Published in Sep-Oct 2022
Financial technology companies are revolutionising the way people manage their money and payments, and thanks to advancements in digital technology, they are adding more and more features to their offerings, and playing a key role in accelerating financial inclusion. And of course, propelling all these offerings is the increased ease, simplicity and convenience in accessing financial services. The issue, however, is that although fintechs have their own set of challenges – including a limited talent supply and an unswerving trust about cash among the population – their marketing propositions do not seem to go beyond the notions of ease, simplicity and convenience – something people are growing tired of hearing about.
1. Dissecting the Proposition: It seems that when it comes to advertising these services, fintechs are stuck in an endless loop of repeatedly communicating the virtues of ease, convenience and simplicity. For example, when Easypaisa rebranded itself, it did so by communicating ‘Baby, take it easy’ as its core proposition and that is what has stayed top of mind over and above any other communication they developed since. Therefore, in a world where the benefits of fintech are expanding at a remarkable speed, the potential of what gets communicated to audiences when marketing these products still remains unrealised. These are services that build on the financial needs of a broad range of users, from consumers to businesses, increase their efficiency in operations, improve service quality and reduce transaction costs. These are all propositions which can make a big impact if communicated correctly while moving away from the simple message of convenience.
2. Exploring New Insights: Fintechs have from time to time explored new territories of communication, such as the ‘Phata Note’ campaign by Easypaisa, which poked fun at people’s dislike of torn or soiled notes. In India, the PhonePe campaign tackled the issue of how the public does not think of digital payments as a default mode of payment. Instead of going for run-of-the-mill consumer pain points relating to convenience (they are not even pain points anymore), fintechs must explore the other benefits digital payments can bring to a consumer’s life.
3. Don’t Communicate. Educate: Fintechs need to evolve their messaging to include the possibilities they can bring to consumers, while also communicating how seamlessly their services can replace cash transactions. This requires well-thought out strategies that don’t just speak to consumers but educate them about the product itself – going further than just showing consumption of the service, to explaining how fintech actually helps change people’s lifestyles. By working on campaigns that have ‘demand creation’ as an objective, fintechs must focus on fostering strategic partnerships with merchants and businesses where such payments are accepted and followed by communicating the scale at which these networks exist. People need to know that if they make a digital payment, they will be facilitated by their receivers. Integrating examples of this in the communication and positioning these payments as being even more secure than cash will boost confidence and lead to customer adoption.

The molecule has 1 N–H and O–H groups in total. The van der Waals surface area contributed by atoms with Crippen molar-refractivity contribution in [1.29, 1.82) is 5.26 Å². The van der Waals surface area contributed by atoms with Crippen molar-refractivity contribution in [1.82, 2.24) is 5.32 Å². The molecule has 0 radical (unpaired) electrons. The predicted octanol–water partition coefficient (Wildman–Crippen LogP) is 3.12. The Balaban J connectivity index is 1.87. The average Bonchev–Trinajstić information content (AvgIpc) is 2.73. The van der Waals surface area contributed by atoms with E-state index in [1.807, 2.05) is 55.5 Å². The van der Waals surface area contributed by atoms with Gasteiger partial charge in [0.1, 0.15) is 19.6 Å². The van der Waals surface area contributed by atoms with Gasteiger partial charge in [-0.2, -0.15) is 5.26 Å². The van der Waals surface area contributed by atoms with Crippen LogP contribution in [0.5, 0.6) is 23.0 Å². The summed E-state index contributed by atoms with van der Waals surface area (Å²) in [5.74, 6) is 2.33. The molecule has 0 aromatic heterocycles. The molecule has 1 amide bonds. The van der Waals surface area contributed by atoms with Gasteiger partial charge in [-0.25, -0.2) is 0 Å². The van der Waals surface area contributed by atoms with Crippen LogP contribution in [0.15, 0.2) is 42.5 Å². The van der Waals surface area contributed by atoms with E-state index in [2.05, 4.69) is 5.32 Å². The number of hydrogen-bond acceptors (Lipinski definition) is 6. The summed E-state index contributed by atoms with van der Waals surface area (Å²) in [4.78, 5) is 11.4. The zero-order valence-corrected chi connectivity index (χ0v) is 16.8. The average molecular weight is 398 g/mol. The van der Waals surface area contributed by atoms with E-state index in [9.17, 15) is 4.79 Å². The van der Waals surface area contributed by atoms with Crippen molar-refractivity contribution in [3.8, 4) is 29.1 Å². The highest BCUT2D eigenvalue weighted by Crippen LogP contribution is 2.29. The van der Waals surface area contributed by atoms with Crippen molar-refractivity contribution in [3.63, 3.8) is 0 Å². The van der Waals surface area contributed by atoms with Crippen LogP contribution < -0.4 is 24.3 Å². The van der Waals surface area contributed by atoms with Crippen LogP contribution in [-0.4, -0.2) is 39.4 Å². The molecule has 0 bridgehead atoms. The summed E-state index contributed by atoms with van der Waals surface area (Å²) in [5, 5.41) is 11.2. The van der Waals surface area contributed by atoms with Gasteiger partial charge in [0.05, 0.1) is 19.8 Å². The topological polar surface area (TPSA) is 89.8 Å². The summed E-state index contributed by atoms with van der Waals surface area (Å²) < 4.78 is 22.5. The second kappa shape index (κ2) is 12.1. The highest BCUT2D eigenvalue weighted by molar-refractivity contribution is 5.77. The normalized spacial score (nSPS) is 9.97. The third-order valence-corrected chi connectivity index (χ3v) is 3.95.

4. More Than Just an App: When marketing fintech, a value proposition that often seems to go unnoticed is customer service. People who entrust you with their money need to be constantly reminded that they are dealing with real people who understand and care about their money; in other words, that a fintech company is more than just an app on their phone and they can always talk to a real human.
By giving people more reasons to replace their cash with digital wallets, fintechs can evolve their core proposition beyond ‘simple’ communication.
Muhammad Ali Khan is Associate Director, Strategy and Creative, Synergy Dentsu.